Origin of Espresso
Before we can discuss how and where espresso came about, we must first specify exactly what espresso is. This often misunderstood beverage is mainly defined by its preparation. The only way to make an authentic espresso is to extract it from ground and tamped coffee using hot water under high pressure. This particular beverage must be extracted with at least nine bars of pressure. The water must be between 192Â°F and 200Â°F. The resulting single (1.5 ounce) and double (2-3 ounce) shots must be extracted in 20-30 seconds.
Now that we know what it is, let's delve into where it came from. Up until the late 19th century, most of the world drank Turkish coffee. That is to say coffee grounds were soaked in hot water to extract the drink, a process that could take 5 minutes or more to produce one beverage.
In 1901, all that changed when Luigi Bezzerra of Milan invented the steam-driven espresso machine with the express purpose of speeding up the coffee extraction process. Bezzerra's espresso machine could produce ready-to-drink espresso in 30 seconds.
Thirty-seven years later, Achille Gaggia patented the world's first pump-driven espresso machine. Unlike its predecessors, Gaggia's design used a revolutionary piston mechanism which forced water through the coffee grounds at high pressure. It's believed the idea for the piston mechanism came to Gaggia after he observed the engine of an American army jeep that operated using a hydraulic system. Gaggia machines were also the first to produce espresso topped with crema.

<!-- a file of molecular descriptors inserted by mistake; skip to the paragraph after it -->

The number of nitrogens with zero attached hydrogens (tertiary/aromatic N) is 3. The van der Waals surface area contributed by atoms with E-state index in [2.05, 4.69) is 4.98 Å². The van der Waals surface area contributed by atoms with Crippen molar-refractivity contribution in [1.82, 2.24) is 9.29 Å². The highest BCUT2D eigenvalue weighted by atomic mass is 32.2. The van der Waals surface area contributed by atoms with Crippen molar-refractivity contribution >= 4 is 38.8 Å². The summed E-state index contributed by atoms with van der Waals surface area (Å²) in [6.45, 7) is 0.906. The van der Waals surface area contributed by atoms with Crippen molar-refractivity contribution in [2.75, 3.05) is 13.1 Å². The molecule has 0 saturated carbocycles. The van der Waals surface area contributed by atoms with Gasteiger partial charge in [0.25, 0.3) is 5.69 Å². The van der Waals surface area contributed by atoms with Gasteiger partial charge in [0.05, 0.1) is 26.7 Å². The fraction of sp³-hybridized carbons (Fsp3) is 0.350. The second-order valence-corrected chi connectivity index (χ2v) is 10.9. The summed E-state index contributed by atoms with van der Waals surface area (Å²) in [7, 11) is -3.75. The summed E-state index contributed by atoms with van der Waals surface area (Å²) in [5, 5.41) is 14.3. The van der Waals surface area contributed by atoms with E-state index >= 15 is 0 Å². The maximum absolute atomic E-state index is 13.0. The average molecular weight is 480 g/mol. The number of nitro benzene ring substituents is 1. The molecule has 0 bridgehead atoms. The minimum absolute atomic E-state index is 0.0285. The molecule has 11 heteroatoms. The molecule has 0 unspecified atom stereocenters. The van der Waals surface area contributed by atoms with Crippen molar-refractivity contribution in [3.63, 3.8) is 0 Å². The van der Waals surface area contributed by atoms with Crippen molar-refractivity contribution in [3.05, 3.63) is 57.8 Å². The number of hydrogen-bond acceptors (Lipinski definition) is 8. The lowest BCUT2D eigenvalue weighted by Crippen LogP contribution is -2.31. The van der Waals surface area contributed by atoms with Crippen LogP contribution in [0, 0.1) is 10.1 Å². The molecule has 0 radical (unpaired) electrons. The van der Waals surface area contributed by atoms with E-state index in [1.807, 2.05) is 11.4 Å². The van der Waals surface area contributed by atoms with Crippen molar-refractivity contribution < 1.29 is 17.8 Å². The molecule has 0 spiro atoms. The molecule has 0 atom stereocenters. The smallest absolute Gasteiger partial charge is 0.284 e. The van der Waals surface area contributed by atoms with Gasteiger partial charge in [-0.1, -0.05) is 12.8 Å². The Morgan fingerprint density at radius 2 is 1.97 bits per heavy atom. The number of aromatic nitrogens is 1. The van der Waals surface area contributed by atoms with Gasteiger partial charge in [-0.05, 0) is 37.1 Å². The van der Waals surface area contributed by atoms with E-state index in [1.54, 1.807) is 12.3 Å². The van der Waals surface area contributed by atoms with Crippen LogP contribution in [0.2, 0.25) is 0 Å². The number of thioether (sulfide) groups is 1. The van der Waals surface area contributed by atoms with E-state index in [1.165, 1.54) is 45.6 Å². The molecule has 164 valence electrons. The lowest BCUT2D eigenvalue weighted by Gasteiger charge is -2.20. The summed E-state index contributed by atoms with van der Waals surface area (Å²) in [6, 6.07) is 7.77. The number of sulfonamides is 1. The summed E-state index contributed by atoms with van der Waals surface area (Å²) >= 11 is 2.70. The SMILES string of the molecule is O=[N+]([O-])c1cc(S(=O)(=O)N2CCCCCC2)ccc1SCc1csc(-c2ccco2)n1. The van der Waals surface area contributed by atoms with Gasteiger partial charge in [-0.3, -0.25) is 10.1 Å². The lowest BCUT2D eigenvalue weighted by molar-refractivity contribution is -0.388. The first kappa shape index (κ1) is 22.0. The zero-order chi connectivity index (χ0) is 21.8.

By 1938 Gaggia began production of the Gaggia Classic, which would become a staple in Milanese coffeehouses offering caffe crema di caffe naturale (coffee cream from natural coffee) -- the modern espresso as we know it. With the increasing popularity of the drink, Gaggia created the first home espresso machine, the Gaggia Gilda, to meet popular demand. And, the rest as they say, is history.